If Antonio Salieri is ever to have another day in the sun, it may be thanks to irresistible Italian mezzo-soprano Cecilia Bartoli, currently following up on her recent all-Salieri CD with a U.S. concert tour.
Salieri, maligned by the popular play and film Amadeus as the mortal, insanely jealous enemy of Mozart, may not be top-drawer - most of his harmonic progressions are just too safe and predictable, many of his melodies too bland. But he was a genuine talent nonetheless.
His music clearly deserves the occasional revival, and you couldn't get more vivid proponents than the brilliant Bartoli and her equally arresting backup band, England's Orchestra of the Age of Enlightenment. The Decca CD they made together, which included nearly a dozen premiere recordings of arias from Salieri operas, is an instant classic, both for the repertoire itself and the sensational commitment of the performers.
Even more satisfying is the live version of this Salieri feast, presented at the Kennedy Center Sunday afternoon by the Washington Performing Arts Society. Not only did we get to hear lots of arias, but the orchestra had the stage to itself for several pieces that helped fill in the composer's portrait.
Bartoli's uncommon agility, unending variety of tone coloring and million-watt personality have earned her devoted fans - and detractors, who fault certain technical means of her vocal production, or the range of facial expressions that accompany her singing. On Sunday, in the aria Ah sia gia, when she reached the word terribile, she looked like she had just smelled a 5-day-old fish.
For me, all reservations melt away the second Bartoli grabs hold of a curvy tune and starts working her magic on it. Her confident, meaningful, spectacular vocalism lighted up the hall, from the coloratura fireworks of Vi sono sposa e amante to the drained emotion of an extended scene from Armida.
Playing without conductor, the orchestra - one of the world's most accomplished period-instrument groups - backed the singer with remarkable polish and feeling. It served up delightfully spirited performances of some Salieri overtures and brought down the house with an infectious romp through his brilliantly orchestrated Variations on La Folia di Spagna, a work that easily explained why the composer was once on top of the musical world.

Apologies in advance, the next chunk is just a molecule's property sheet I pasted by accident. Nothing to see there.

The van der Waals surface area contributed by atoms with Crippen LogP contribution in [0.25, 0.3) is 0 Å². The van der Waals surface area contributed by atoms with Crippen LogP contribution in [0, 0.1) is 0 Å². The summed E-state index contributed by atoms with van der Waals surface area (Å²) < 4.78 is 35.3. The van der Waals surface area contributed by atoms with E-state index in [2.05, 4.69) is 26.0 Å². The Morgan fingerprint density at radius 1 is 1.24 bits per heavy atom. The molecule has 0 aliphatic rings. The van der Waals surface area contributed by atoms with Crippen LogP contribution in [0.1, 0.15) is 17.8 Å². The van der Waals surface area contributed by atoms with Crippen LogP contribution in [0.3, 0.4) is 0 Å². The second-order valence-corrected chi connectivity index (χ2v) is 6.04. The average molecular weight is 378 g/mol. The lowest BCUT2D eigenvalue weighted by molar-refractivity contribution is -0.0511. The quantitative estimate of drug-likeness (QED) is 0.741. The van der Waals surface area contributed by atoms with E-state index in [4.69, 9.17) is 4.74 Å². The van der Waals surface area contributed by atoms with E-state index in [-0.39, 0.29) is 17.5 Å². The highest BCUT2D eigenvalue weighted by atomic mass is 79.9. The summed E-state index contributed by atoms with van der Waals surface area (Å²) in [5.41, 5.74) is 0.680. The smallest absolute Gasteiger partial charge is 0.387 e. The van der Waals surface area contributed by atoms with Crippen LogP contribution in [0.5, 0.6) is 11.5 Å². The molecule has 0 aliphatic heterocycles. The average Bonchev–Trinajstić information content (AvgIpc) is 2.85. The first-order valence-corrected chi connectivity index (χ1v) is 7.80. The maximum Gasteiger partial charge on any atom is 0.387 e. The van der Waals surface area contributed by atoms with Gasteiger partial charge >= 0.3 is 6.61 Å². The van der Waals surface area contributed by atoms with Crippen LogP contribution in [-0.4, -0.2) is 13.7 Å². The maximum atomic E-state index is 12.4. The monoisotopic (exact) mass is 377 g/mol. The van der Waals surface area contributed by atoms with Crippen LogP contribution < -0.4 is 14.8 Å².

If Saturday night's sizable turnout at the Gordon Center for Performing Arts in Owings Mills is any indication, folks are finally catching on to how much substance and enjoyment can be found when the Concert Artists of Baltimore perform there.
The hall's superior acoustics make an ideal match for the spirit and commitment of this chamber orchestra and professional chorus. Artistic director Edward Polochick invariably comes up with interesting programs and, as at this concert, conducts them with an unusually inspiring energy.
To start, there was a riveting account of the Chamber Symphony for string orchestra by Shostakovich, which incorporates all the fear, contempt and bitterness of a life strained by war and totalitarianism. Polochick struck deep into the heart of the score, nowhere more chillingly than in the passage when vicious chords break out like dreaded knocks at the door in the still of night. The slow, final fadeout, beautifully accomplished by the players, expressed an ache at once personal and universal.
Moving from pain to comfort, Polochick next offered a rare performance of the a cappella Mass for double chorus by Swiss composer Frank Martin. It's a fascinating piece that reaches backward toward chant, yet sits comfortably and clearly in the early 20th century. Aside from a little intonation slippage in the Agnus Dei, the choristers did exceptional work under Polochick's guidance, particularly in the haunting Et incarnatus est and Crucifixus passages of the Credo.
To close, there was another inexplicably under-performed piece, the Clarinet Concerto by Englishman Gerald Finzi. David Drosinos, principal clarinetist and founding member of Concert Artists, played the idyllic score with technical security, tonal warmth and exceptionally eloquent phrasing. Conductor and ensemble backed the soloist with admirable sensitivity. The performance made me hope that Polochick will unearth some more Finzi next season - how about the exquisite Eclogue for piano and strings?